President Barack Obama visited Pittsburgh to talk innovation, healthcare, technology


President Obama waves to the crowd attending the White House Frontier Conference Plenary Session at Carnegie Mellon University | Jordan Mondell, Assistant Visual Editor

By Lauren Rosenblatt / News Editor

President Barack Obama thinks right now is the greatest time to be alive.

At least that’s what he wrote in his guest editorial for this month’s edition of WIRED — a science and technology magazine — and reiterated in a speech on Carnegie Mellon University’s campus Thursday afternoon.

With technological advancements, including a focus on clean energy and social progress — like making strides to improve equality for women and minorities — Obama wrote that “by almost every measure, this country is better.”

At the conference, the longtime “Star Trek” fanatic took the stage to confess that he was a “science geek” and proud of it. The desire to imagine, hypothesize, test and tinker is what makes this country special, Obama said.

“Innovation is in our DNA. Science has always been central to our progress,” Obama said. “And it will play a leading role in overcoming so many of our challenges.”

The Frontiers Conference, a one-day event hosted by University of Pittsburgh, CMU and the Obama administration, hosted a litany of science, technology, business and innovation speakers, including the deputy administrator of NASA, the engineering lead for Uber and Pfizer’s chief medical officer.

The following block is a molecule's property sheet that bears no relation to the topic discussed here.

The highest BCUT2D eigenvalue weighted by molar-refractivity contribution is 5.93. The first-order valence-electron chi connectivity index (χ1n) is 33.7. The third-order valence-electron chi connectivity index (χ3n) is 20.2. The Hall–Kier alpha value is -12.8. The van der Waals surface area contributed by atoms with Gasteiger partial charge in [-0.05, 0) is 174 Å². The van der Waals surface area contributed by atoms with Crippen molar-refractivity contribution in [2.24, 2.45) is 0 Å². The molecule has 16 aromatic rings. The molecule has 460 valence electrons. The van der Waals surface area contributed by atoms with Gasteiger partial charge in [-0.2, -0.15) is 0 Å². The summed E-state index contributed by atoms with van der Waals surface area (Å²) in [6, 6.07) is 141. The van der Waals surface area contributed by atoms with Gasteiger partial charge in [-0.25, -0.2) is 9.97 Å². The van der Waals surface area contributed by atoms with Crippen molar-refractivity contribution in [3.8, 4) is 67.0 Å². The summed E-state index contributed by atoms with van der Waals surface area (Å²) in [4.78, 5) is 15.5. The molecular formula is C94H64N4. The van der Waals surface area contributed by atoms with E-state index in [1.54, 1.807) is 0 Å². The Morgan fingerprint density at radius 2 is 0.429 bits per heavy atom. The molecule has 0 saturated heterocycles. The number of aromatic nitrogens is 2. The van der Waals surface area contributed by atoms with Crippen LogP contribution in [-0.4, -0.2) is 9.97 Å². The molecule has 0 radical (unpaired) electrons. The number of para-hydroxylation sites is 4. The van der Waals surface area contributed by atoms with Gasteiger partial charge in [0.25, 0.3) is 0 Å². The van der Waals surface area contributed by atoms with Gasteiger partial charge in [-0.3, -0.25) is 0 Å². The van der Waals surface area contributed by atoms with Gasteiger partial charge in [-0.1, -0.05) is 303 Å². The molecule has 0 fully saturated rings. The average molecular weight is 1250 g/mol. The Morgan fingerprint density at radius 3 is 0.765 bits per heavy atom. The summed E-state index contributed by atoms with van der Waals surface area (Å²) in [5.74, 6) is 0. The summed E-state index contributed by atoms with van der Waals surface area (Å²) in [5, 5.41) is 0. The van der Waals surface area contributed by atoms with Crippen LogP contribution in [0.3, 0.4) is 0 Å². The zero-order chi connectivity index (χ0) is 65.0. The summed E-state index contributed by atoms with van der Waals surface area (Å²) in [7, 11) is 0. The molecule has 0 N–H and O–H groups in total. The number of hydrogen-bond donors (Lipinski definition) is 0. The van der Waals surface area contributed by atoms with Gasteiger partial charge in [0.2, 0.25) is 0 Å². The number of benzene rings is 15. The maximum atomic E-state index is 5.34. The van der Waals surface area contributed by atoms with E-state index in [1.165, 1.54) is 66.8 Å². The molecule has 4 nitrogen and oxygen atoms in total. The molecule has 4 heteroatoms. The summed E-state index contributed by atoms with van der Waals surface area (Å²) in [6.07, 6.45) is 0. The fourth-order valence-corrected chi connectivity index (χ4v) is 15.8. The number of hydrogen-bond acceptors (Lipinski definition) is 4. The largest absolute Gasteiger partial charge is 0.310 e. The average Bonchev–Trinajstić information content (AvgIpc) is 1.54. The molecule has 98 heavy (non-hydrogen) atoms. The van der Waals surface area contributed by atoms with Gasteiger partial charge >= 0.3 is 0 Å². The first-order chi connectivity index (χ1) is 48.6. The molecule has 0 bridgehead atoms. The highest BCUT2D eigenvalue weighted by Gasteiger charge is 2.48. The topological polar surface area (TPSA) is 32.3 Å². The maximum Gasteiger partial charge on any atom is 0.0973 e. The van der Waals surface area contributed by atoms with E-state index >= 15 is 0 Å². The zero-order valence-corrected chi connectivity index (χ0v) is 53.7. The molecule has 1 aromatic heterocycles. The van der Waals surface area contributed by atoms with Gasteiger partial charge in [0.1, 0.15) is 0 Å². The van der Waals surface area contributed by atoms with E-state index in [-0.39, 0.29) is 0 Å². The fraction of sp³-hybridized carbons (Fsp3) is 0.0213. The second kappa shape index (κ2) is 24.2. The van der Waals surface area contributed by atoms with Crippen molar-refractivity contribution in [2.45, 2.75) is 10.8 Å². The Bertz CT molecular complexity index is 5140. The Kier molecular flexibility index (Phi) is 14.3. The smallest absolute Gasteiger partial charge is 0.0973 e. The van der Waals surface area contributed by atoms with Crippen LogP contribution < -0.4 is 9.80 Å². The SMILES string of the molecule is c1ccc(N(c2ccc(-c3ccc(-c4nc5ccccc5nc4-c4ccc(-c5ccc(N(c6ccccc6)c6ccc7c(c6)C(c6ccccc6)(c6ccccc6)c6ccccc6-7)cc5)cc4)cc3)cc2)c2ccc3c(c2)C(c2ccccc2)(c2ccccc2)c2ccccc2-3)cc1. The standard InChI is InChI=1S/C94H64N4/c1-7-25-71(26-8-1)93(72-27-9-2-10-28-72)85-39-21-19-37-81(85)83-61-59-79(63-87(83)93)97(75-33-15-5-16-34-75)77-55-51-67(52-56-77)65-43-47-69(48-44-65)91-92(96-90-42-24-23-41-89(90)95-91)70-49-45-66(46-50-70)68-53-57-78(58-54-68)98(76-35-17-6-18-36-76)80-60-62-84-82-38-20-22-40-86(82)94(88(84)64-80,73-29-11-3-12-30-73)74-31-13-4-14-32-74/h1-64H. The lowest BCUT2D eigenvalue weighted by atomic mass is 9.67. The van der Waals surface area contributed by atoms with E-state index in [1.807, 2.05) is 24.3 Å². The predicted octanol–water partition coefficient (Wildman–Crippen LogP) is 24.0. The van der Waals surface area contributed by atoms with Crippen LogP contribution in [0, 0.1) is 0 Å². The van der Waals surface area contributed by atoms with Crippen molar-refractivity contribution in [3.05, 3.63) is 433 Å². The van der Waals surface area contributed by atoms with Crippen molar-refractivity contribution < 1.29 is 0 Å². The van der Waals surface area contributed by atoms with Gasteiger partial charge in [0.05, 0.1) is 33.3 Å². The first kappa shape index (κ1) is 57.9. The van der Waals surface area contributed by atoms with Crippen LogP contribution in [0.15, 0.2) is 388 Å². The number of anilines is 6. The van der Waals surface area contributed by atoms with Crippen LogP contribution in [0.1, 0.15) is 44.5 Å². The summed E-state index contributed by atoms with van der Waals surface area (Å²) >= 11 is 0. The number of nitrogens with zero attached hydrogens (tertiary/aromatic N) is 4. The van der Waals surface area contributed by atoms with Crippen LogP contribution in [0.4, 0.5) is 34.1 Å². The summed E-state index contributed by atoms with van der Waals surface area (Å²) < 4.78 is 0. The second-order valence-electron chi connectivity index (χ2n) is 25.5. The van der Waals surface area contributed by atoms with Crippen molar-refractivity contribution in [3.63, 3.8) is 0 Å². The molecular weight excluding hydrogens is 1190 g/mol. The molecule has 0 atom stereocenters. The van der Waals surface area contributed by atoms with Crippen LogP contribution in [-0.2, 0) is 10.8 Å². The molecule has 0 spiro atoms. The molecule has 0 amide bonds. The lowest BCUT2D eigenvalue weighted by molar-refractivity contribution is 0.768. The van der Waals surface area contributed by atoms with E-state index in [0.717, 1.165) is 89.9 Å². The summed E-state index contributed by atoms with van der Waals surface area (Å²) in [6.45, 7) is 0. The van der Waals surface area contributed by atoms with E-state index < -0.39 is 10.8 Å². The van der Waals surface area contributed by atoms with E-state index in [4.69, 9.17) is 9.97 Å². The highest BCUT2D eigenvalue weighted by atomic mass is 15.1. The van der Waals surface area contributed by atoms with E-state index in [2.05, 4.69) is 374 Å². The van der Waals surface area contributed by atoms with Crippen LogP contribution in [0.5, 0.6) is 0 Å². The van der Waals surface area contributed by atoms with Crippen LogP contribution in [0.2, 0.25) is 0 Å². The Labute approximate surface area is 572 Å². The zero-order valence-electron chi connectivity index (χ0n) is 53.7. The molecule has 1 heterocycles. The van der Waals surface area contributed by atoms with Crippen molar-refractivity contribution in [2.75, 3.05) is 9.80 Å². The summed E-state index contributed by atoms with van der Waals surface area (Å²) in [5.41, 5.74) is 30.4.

Obama offered scientific solutions to the country’s problems, including shifting to new energy sources, curing cancer or Parkinson’s disease and reengineering our cities as populations “grow to be smarter and more productive.” Part of the goal, Obama said, is to make sure America keeps its “competitive advantage as the world’s most innovative economy.”

Officials from the White House slotted the conference for Pittsburgh because of the city’s burgeoning tech scene, which has brought Google, Uber and a range of startups into the area in recent years. In exhibits at both Pitt and CMU, Obama and other attendees got to test out new innovations, from a space capsule to an unmanned quad-copter to a paper microscope.

The idea of innovation, Obama said, isn’t new to Pittsburgh.

“Pittsburgh has been revitalizing itself through technology for a very long time,” Obama said. “There’s a reason the U.S. Steel Tower is also the corporate home of UPMC Medical Center, because the city is now home to groundbreaking medical research.”

Tim O’Reilly, founder and CEO of O’Reilly Media, opened the plenary session that Obama attended with a discussion of what he said is the next natural step in technology — artificial intelligence.

“We went from writing things down to putting them in electronic form to embedding them into services. Artificial intelligence is really just the next step in the process,” he said. “This is a new superpower for humanity.”